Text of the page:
So I started to wonder if the “as if principle” could work for something other than feeling happy. What would happen if we started behaving “as if” the reign of God was really on the way? In Advent we wait, hanging onto hope, peace, joy, and love. What if this Advent we looked around at our broken world and, instead of feeling defeated, we imagine the world as if God’s highest dreams for who can be together might actually come true. Maybe it’s the power of positive thinking. Or maybe it’s the hard work of following Jesus. In fact, long before The As-If Principle was written, theologian Jurgen Moltmann suggested that this was, in fact, the work of the church. He writes: “Christians should be a community that waits for the kingdom of God and whose life is determined by that expectation.”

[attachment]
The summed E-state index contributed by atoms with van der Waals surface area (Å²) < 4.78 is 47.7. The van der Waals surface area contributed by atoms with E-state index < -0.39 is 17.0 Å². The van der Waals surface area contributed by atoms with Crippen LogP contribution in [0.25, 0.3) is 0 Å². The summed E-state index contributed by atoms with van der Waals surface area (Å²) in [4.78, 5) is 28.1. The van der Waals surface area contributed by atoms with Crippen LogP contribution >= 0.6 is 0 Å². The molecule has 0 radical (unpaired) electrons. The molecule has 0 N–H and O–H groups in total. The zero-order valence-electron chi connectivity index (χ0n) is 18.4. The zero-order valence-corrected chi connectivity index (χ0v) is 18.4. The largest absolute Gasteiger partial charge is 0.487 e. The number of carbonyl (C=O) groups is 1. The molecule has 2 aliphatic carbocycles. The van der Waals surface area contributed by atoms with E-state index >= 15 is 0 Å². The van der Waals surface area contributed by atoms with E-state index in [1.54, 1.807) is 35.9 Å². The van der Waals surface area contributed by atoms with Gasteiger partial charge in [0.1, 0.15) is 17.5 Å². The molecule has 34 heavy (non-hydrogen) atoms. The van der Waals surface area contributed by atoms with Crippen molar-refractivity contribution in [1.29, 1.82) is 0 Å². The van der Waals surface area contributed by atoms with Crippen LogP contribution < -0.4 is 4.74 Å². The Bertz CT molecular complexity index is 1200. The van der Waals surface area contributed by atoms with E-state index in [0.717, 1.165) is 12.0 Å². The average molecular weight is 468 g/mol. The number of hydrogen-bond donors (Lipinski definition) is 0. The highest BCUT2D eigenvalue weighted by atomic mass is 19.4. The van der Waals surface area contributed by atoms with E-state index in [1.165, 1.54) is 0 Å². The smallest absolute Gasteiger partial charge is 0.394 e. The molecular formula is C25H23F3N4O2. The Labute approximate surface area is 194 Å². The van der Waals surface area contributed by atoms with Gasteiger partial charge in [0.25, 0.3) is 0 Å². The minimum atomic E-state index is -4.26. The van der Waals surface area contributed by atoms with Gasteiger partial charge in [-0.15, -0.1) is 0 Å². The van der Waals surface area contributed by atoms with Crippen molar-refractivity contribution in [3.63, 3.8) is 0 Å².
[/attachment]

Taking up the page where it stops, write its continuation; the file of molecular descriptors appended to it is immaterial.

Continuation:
Today we embrace the Advent Sunday of hope by wondering what would happen if we lived as if we were paying attention. Our gospel passage this morning is, in fact, about people who weren’t paying attention and got surprised by the end of the world. It’s an apocalyptic text included in Matthew’s gospel for a Jewish group of Christians whose world was getting scarier and scarier around them.
Matthew chapter 24 is part of what is known as the Olivet Discourse—a longer speech of Jesus’, some version of which you can find in the gospel of Luke and in the gospel of Mark. Jesus delivered this speech on the Mount of Olives, which is where it gets its name. In each of the three New Testament accounts this speech comes right before the story of Jesus’ arrest and crucifixion—so we can imagine that, when he said all these things, tensions were high and people were scared. If they got nothing else out of Jesus’ speech that day, his disciples knew that something was up—that life as they knew it was shifting—and that however that came to be, well, things were wobbling right on the edge of change…big change.